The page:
FOR BUSINESS. Xi’s goals of national rejuvenation and common prosperity rely on healthy trade and technological development but it’s unlikely he cares much for investor returns, so long as they don’t impact stability. Analysts have made valid comparisons between China’s economy and that of Japan in the 1980s, with fears of a balance-sheet recession to follow. Yet the Party has social controls and strategic intentions that transcend mere market economics.
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CHINA. THE PACIFIC. South Sea trouble
Beijing moves fast amid regional instability.
Port Moresby said Monday it was in security cooperation talks with Beijing. The same day, Australia provided $23 million to East Timor's police force. Tuvalu's pro-Taiwan prime minister lost his seat, election results showed Saturday.
INTELLIGENCE. With Australia having recently signed cornerstone defence agreements with Tuvalu and PNG, any repivot to China will come as a frustration (and one it will be reluctant to call out, lest its recently regained trade access be jeopardised). Beijing’s forays will also concern Washington, which has stepped up its diplomatic presence in the Pacific. For now, its ties with the US Compact States in Micronesia look solid, but these too can’t be guaranteed.
FOR BUSINESS. There’s little the West can do to stop small Pacific states from gravitating to China other than trying to match Beijing’s no-strings largess. The Compact States are slightly different, with association agreements tying them to Washington until 2043, yet they too could be swayed. Indeed, even in the Northern Mariana Islands – a US territory, rather than a sovereign state – the influence of Chinese casinos until recently dominated local politics.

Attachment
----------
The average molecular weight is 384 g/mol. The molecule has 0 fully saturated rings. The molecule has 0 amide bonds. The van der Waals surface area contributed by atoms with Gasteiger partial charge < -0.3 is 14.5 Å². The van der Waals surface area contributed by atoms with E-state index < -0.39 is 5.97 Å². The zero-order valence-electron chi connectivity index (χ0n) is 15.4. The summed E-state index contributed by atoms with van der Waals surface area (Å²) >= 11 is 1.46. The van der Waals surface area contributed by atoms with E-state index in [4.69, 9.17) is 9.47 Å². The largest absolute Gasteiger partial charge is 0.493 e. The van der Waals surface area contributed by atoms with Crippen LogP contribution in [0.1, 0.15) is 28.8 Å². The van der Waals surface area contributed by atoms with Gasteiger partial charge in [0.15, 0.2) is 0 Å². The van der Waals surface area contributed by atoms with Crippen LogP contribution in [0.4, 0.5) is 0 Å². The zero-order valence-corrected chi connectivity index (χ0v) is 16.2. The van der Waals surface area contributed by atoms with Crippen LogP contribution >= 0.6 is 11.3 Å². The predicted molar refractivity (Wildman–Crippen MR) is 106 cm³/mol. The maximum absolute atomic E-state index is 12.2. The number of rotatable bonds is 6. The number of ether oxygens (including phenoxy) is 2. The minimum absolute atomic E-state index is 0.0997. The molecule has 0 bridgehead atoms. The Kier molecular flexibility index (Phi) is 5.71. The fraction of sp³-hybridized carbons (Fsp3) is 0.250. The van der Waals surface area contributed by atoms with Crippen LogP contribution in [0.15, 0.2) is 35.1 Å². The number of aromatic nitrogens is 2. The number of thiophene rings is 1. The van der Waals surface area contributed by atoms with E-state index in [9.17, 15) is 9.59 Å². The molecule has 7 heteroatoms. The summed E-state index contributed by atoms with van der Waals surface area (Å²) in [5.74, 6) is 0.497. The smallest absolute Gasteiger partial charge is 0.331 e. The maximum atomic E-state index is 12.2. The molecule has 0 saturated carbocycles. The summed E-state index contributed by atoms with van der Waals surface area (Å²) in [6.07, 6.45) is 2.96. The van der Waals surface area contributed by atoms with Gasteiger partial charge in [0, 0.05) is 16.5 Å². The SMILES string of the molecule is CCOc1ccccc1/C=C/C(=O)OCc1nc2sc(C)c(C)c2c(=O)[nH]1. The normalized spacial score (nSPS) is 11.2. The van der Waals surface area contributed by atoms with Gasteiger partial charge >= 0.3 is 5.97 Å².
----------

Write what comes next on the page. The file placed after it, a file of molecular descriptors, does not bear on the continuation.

CHINA. THE VATICAN. Church and state
A new diocese could mark a turn in relations.
Pope Francis consecrated a new bishop for the Chinese Diocese of Weifang, the Vatican said Monday. On Thursday, the Holy See consecrated a new bishop for Zhengzhou, which had been without a chief shepherd for 70 years.
INTELLIGENCE. The Weifang appointment had been decided in April last year but was held over until a diocesan boundary was agreed with the Chinese government. Notionally, the Vatican does not have relations with China, but a provisional agreement on bishops has been in place since 2018. Up for renewal, it appears as if Beijing is moving away from its unilateral approach and is seeking a stabler relationship with Rome. This will make Taiwan nervous.
FOR BUSINESS. Taiwan’s new president may be a Presbyterian, but he will struggle to ignore signals of the papacy’s reconciliation with China. Less a sign of Beijing’s compromise with civil society than the Catholic Church’s recognition of China as primus inter pares, it could, in time, herald diplomatic recognition. The Vatican may be the world’s smallest state, but it has outsized soft power and moral suasion. Even on matters as temporal as state sovereignty.